In the Midst of Nationwide Stay, Federal Agencies Work to ‘Improve’ 404 Permit Program
The U.S. Environmental Protection Agency (EPA) has posted a statement on its website concerning the litigation over the new “Waters of the U.S.” (WOTUS) rule, acknowledging that the U.S. Court of Appeals for the Sixth Circuit has temporarily blocked EPA and the U.S. Army Corps of Engineers (Corps) from implementing the new rule, pending further action of the court. The statement confirms that the agencies are back to using the prior regulatory definition of WOTUS and applicable guidance (status quo as it existed before the new rule) in making jurisdictional determinations or taking other actions based on the definition of WOTUS. Despite this holding pattern, EPA and the Corps have directed their staff to move ahead with measures to “improve” implementation of the national Clean Water Act (CWA) Section 404 permit program, as promised when the new rule was released.
Compliance with the Stay
On Nov. 16, 2015, EPA Administrator Gina McCarthy and Assistant Secretary of the Army (Civil Works) Jo-Ellen Darcy issued a joint memorandum to their staff, affirming “the agencies are fully complying with the [nationwide] stay” granted by the Sixth Circuit in October – but adding that they “look forward to vigorously defending the merits of the Clean Water Rule, which [they] continue to believe is fully consistent with the law and based on the best available peer-reviewed science.”
Much uncertainty remains as to how and when the many legal challenges will be resolved, and thus, whether contractors should rely on the WOTUS rule’s new jurisdictional analysis in their planning. The Sixth Circuit has to decide whether it has jurisdiction over the multi-district litigation, and if the court concludes it does not have jurisdiction, the stay will dissolve. That decision is expected in late December. However, numerous other challenges against the WOTUS rule are pending in courts around the country, including a lawsuit in the federal district court in North Dakota, where the presiding judge also halted implementation of the WOTUS rule – but only in the 13 states that are involved in that particular case. There is also the possibility that Congress will weigh in.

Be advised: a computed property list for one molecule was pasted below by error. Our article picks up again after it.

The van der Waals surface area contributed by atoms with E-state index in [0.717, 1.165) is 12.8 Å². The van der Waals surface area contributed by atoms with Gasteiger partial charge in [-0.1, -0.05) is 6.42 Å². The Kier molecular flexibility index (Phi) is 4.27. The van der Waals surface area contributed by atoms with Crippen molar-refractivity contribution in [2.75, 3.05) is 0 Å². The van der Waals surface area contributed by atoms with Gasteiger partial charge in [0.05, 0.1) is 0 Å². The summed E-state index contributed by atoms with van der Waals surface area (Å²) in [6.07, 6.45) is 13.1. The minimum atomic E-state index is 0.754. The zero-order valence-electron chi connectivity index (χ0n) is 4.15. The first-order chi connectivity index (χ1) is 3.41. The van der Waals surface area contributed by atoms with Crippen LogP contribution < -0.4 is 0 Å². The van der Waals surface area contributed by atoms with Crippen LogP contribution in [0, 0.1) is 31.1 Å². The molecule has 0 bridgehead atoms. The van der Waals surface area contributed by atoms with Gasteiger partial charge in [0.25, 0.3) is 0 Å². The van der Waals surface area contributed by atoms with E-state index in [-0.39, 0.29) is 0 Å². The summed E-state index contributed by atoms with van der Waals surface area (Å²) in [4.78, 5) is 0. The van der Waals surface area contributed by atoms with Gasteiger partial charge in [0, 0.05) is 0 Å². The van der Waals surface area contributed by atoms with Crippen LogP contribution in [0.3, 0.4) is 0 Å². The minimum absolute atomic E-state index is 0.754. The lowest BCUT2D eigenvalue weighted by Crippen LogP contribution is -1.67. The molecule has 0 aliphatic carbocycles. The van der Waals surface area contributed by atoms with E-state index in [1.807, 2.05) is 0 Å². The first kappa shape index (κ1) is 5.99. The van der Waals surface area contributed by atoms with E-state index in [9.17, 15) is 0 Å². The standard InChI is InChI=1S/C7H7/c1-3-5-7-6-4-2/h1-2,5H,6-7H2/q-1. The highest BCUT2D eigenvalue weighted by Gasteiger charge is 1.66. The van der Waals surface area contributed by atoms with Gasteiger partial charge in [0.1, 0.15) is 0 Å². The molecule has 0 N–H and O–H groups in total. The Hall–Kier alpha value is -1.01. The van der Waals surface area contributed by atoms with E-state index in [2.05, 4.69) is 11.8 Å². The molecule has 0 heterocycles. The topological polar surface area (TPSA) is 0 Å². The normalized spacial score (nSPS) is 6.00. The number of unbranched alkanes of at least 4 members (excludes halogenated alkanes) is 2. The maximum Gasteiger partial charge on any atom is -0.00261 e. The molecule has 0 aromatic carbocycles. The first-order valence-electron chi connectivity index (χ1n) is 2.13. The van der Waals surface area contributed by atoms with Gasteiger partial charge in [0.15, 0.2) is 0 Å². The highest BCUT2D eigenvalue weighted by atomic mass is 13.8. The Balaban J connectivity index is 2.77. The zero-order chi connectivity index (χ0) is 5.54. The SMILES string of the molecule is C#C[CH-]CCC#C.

AGC is closely monitoring judicial, administrative, and legislative developments relating to the WOTUS rule and will continue to report frequently on this evolving issue on its website.
What Rules Apply Today?
In states where the block on the new WOTUS rule remains in effect, the agencies are using the regulations codified in 1986 and the 2008 Rapanos Guidance to make jurisdictional determinations or take other actions based on the definition of WOTUS. The agencies’ field staff has been directed to follow the 2007 Corps-EPA joint memorandum on coordination, as modified by the January 2008 Corps memorandum.
JD’s Posted Online; Other ‘Improvements’ In the Works
In the November 2015 memo, the federal agencies promise to “capitalize on the momentum… to improve transparency… coordination processes… public participation… [and] significant nexus determinations… ” that underpin the CWA Section 404 permit program. Notably, EPA and the Corps are collaborating to develop a website where approved Jurisdictional Determinations (JD), used by the agencies to implement the Section 404 permit program, are publicly accessible. Right now, you can access Corps approved JD’s by following this link to the Corps JD public interface (including JD’s being made under the 1986 regulations during the pendency of the stay). In the near term, users will be able to access both Corps and EPA approved JDs on a single integrated site. Click here for the Corps’ Regulatory Guidance Letter on when an approved JD is required and when a permit applicant can elect to use a preliminary JD instead.